29 Photoelectric Effect Albert Einstein (1879-1955) Photoelectric effect demonstrates theparticle nature of lightNo e- observed until lightof a certain minimum E is used.Number of e- ejected does NOTdepend on frequency, rather itdepends on light intensity.
32 Photoelectric Effect (2) Classical theory said that E of ejectedelectron should increase with increasein light intensity — not observed!Experimental observations can be explained if light consists of particles called PHOTONS of discrete energy.
34 plate M(photocathode) 6.2 DetectorsVALighte-Variable powersupplyplate M(photocathode)when irradiated, releases electrons (called photoelectrons)collector plate C(anode)photoelectrons released by M are attracted by, and travel to C.As the potential V, read on an high-impedance voltmeter, is increased, the current, I, read on an ammeter, increases too, but only up to a given saturation level, because then all of the electrons emitted by M are collected by C.
35 6.2 Detectorsif C is made negative, some photocurrent will still exist, provided the electrons ejected from M have enough kinetic energy to overcome the repulsive field at C. But as C is made more negative, a point is reached where no electrons reach C and the current drops to zero. This occurs at the stopping potential, V0.In short: A significant amount of photocurrent is present only if the collector, C, is made positive
36 When the frequency of the light is increased, the stopping potential also increases.
37 The electron photo-current can be stopped by a retarding potential The electron photo-current can be stopped by a retarding potential. Increasing the light intensity do not change the retarding potential.
38 6.2 DetectorsIf more intense light falls on the photocathode, it will release more electrons but their energies, and their velocities, will remain the same.The energy of the photoelectrons depends on the frequency of the light: blue light produces more energetic photo-electrons than red light.The response of a quantum detector is all but instantaneous: there is no time lag, at least not more than 10-8 s, between the receipt of the irradiation and the resulting current.
39 Einstein's photoelectric-effect equation. 6.2 DetectorsThe light is received in the form of discrete quanta.Part of the energy contained in a quantum is needed to make the electron escape from the surface; that part is called the work function, W.Only the excess energy, beyond the work function, appears as kinetic energy of the electron. The maximum kinetic energy with which the electron can escape, therefore, isKEmax = h - WEinstein's photoelectric-effect equation.
40 h = W + KEKE = h - WEinstein suggested that the linear behaviour is simply a Conservation of Energy.Energy of Light =Energy needed to get out +Kinetic Energy of electron.
41 Example - Photoelectric Effect Given that aluminum has a work function of 4.08 eV, what are the threshold frequency and the cutoff wavelength?
42 6.2 DetectorsIt is often convenient to measure energies on an atomic scale not in joule but in electron volt, eV.1 eV = (1e)(1V) = J
43 Photons and Colors Electron volts are useful size units of energy 1 eV = 1.6 x Coul × 1V = 1.6 x J.radio photon: hf = 6.63 x Js × 1 x 106 /s = 6.63 x J = 4 x eVred photon: f = c/3 × 108 m/s / 7 x 10-7 m = 4.3 x 1014 Hz, red photon energy = eVblue: = 400 nm; photon energy = eV .
44 Photoelectric Properties Of Some Alkali Metals 6.2 DetectorsThe work function determines the longest wavelength to which a detector can respond: the lower the work function, the longer the wavelength. The lowest work functions are found among the alkali metals.Photoelectric Properties Of Some Alkali MetalsAlkali Work function (eV) Threshold (nm)SodiumPotassiumRubidiumCesium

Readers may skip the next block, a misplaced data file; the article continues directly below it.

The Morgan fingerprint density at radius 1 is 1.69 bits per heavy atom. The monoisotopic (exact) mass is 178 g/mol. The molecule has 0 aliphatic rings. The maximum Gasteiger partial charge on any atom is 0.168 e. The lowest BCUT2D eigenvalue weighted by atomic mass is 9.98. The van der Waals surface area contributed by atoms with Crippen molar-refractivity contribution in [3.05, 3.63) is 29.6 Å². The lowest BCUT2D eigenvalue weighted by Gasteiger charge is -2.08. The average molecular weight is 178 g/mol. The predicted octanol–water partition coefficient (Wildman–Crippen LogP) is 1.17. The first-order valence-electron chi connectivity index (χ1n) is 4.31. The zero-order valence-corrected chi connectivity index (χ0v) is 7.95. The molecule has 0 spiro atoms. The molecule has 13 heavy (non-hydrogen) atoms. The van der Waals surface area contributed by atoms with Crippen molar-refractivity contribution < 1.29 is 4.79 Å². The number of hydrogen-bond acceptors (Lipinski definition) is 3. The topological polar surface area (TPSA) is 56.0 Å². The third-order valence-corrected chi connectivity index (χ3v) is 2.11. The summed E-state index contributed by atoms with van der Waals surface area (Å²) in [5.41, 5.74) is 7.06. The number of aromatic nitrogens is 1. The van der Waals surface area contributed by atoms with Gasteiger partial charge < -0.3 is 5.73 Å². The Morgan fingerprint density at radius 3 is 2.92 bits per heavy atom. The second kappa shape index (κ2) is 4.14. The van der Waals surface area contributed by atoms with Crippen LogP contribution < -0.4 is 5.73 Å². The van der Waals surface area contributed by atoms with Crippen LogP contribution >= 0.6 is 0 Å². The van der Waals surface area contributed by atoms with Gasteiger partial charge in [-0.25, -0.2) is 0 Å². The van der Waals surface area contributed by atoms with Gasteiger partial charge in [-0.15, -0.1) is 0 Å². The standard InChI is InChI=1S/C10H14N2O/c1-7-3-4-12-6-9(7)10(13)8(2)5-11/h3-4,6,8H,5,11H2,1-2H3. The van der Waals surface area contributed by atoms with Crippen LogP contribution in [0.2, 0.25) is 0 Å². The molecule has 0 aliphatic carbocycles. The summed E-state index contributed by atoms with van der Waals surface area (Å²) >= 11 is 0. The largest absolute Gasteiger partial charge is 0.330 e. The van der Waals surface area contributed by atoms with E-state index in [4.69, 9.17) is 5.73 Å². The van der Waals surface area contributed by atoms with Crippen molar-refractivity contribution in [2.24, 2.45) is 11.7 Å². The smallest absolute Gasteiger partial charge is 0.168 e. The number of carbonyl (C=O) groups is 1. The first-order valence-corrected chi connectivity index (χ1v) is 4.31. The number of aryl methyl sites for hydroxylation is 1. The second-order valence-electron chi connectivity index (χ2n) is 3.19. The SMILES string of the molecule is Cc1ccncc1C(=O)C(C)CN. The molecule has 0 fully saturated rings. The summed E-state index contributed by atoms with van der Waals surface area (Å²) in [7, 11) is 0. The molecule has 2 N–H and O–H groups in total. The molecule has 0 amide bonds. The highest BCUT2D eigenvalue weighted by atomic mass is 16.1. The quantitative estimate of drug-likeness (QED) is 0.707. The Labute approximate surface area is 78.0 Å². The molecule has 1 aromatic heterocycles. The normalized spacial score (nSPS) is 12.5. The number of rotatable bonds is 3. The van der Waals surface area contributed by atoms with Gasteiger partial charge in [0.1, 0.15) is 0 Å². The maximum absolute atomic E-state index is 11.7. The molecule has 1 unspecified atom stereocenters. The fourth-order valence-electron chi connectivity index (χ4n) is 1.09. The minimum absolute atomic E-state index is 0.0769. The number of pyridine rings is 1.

45 The Photoelectric Effect on Potassium Determine the work function WKE=(hc)(1/) － W
46 From the graph:The plot is essentially KE vs 1/, so that sinceKE=hc/－WThe intercept when (1/)=0 giveW=－KE=－(－2eV)=2eVTo obtain Planck’s constant h, we need the slope SThen h=S/c.S=(4－(－2))/(5－0) × 10-3=1.2 * 103 eV nmh = 1.2 × 103 × × 10-19×10-9 /(3 × 108) J s= 6.4× J s cf (6.626 × J s)
47 6-3. Practical Quantum Detectors In contrast to thermal detectors, quantum detectors respond to the number of quanta, rather than to the energy contained in them.
48 - + e- hv 6.3 Practical Quantum Detectors The simplest type is probably the vacuum phototube, an example of a photoemissive detector.Light strikes photocathode (-)Photocathode emits photoelectronsPhotoelectrons accelerate toward anode (+)flow of electrons = currentcurrent proportional to # photons incident on photocathode
49 quantum efficiency:the ratio of the number of photoelectrons released to the number of photons received.Ordinarily, this efficiency is no higher than a few percent.Several diodes are combined in series to form a photomultiplier, the efficiency becomes much higher.Light strikes photocathode (-)Photocathode emits photoelectronsPhotoelectrons accelerate toward series of increasingly positive anodes (+) at which photoelectrons and secondary electrons are emitted (dynodes)Electrons accelerated toward collection anode
50 6.3 Practical Quantum Detectors A photocell is the solid-state equivalent of the vacuum photodiode; most often it is a semiconductor.A semiconductor conducts electricity better than an insulator but not as well as a conductor.In an insulator, the electrons are tightly bound to their respective atoms.In a metal, the electrons can move freely; hence, even a small voltage applied to the conductor will cause a current.
51 6.3 Practical Quantum Detectors photoconductive detectors : semiconductor, such as cadmium sulfide (CdS), gallium arsenide, and silicon, conduct electricity poorly only in the dark; when exposed to light, they conduct very well.
52 photo-voltaic detectors: 6.3 Practical Quantum Detectorsphoto-voltaic detectors:made from two semiconductors, one of them transparent to light, for instance a layer of CdS deposited on selenium. When light is incident on the junction, the electrons start moving, but only in one direction producing a current; in other words, the junction converts light energy into electrical energy.used as solar cells and as exposure meters in photographic cameras.
53 image tube:not only detects light but also preserves the spatial characteristics of an image. 6.3 Practical Quantum Detectorscontain an array of photoconductors, one for each pixel. When exposed to light, the elements from a latent image that can be read by an electron beam scanning across them.the photoelectrons emitted by the cathode can be focused by an electron lens and made visible on a phosphor screen mounted in the same tube.
54 6.3 Practical Quantum Detectors image intensifier:the image is merely amplified.image converterthe image is formed in the IR, the UV or the X-ray range and converted into the visiblemicrochannel image intensifierthe system is built around an array of many short fibers or capillaries, fused into a wafer.